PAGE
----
Yes, all youth under 18 need a work permit, unless they have graduated from high school or have been awared a certificate of proficiency. However, to qualify for a certificate of proficiency, the minor must be at least 16 years of age, or muct have been enrolled for one academic year in the 10th grade, or have completed one academic year of enrollment on the 10th grade at the end of the semester the test was taken. [EC48412]. This applies to any business where parents employ their own children except for agriculture or domestic labor. Parents must also provide workers' compensation insurance for their children and must follow all of the laws on work restrictions for minors. Minors irregularly employed in odd jobs in private homes, such as baby-sitting, lawn mowing, and leaf raking, do not need to otain a work permit.
Can a "drop-out" get a work permit?
No. No minor may drop out of school legally in California. In order to get a work permit and work legally, youth under 18 must be enrolled in school, or in a program where they can earn their GED. Many school districts have alternative programs where youth can work and earn their GED. Contact your school district for more information.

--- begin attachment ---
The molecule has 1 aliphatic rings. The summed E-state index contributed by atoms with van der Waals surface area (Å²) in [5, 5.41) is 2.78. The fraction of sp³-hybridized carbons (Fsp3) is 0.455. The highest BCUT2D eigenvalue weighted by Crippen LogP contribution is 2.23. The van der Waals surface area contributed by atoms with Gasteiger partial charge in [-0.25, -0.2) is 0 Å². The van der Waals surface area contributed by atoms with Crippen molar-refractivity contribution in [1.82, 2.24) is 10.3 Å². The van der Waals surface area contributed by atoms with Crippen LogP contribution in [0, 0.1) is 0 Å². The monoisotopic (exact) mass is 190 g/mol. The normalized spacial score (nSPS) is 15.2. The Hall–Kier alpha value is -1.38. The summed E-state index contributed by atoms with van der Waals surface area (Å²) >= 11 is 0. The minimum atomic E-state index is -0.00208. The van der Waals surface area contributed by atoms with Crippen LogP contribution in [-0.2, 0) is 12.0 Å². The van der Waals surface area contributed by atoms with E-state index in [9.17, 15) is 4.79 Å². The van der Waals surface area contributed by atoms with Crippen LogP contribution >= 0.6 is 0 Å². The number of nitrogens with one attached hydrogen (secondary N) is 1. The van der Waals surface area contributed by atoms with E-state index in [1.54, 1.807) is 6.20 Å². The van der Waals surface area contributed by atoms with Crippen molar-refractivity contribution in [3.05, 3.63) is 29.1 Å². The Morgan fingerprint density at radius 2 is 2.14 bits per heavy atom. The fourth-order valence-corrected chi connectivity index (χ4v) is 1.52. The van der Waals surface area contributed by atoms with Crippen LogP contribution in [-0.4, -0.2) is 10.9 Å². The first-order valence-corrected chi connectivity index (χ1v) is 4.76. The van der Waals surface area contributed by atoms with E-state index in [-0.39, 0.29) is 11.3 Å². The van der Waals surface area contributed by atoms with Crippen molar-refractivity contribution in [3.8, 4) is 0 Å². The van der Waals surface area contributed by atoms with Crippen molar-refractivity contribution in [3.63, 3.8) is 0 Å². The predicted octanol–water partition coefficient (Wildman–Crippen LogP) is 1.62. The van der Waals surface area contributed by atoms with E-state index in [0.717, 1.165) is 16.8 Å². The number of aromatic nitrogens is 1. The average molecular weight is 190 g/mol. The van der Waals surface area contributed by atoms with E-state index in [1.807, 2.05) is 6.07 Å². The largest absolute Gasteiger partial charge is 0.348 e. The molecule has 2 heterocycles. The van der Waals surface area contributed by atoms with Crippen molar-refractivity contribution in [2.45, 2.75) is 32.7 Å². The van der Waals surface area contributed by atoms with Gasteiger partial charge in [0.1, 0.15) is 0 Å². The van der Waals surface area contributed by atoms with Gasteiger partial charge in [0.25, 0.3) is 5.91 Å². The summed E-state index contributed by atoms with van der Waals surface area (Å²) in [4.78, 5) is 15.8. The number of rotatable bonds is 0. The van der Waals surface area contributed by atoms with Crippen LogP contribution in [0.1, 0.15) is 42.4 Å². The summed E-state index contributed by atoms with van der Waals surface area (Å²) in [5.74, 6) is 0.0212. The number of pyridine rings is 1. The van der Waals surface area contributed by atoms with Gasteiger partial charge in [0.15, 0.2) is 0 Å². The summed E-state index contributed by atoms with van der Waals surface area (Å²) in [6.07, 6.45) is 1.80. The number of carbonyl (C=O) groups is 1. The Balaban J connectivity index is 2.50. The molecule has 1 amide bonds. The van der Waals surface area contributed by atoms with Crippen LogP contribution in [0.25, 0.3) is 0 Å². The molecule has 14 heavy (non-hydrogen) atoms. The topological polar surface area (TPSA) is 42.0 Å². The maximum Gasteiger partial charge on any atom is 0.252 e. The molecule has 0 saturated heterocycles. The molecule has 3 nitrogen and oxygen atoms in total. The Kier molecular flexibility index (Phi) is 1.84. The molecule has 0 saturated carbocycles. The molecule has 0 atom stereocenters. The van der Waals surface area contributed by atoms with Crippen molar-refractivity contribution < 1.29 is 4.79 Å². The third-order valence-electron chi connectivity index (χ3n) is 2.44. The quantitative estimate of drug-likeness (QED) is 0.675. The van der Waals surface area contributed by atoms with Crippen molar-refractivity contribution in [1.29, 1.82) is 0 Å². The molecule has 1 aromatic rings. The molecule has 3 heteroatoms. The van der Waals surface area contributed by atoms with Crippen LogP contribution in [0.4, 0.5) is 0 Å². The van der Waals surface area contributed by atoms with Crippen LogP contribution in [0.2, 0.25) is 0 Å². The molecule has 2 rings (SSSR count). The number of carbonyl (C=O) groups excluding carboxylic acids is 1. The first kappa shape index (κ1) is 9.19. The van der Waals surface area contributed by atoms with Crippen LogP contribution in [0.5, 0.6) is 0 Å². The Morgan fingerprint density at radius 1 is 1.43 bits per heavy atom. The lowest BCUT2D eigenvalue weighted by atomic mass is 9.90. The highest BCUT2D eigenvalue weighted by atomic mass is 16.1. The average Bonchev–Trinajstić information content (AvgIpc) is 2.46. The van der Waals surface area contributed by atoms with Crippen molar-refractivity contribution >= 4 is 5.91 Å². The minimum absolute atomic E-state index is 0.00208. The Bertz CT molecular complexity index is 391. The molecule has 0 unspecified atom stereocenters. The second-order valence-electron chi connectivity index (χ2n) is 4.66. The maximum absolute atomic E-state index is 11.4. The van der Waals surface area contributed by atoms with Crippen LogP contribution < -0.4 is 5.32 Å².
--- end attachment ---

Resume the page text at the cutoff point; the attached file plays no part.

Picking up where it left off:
Can a minor drive to run errands for an employer or make deliveries, etc.?
Minors under the age of 17 may not operate a motor vehicle on public streets as part of their job under any conditions. In very restricted situations, a 17-year-old may drive, but many workers' compensation insurers may not be willing to cover 17-year-old drivers.
17-year-olds may only drive if their driving meets all of the following conditions:
It is occasional and incidental driving i.e. no more than a third of a minor's work day and no more than 20 percent of a minor's work time in any work week.
If the trips are within a 30 mile radius of the place of employment.
If there are no more than three passengers (including employees of the employer).
If no more than two trips are made away from the place of employment in any given day for the purpose of transporting passengers (other than employees of the employer).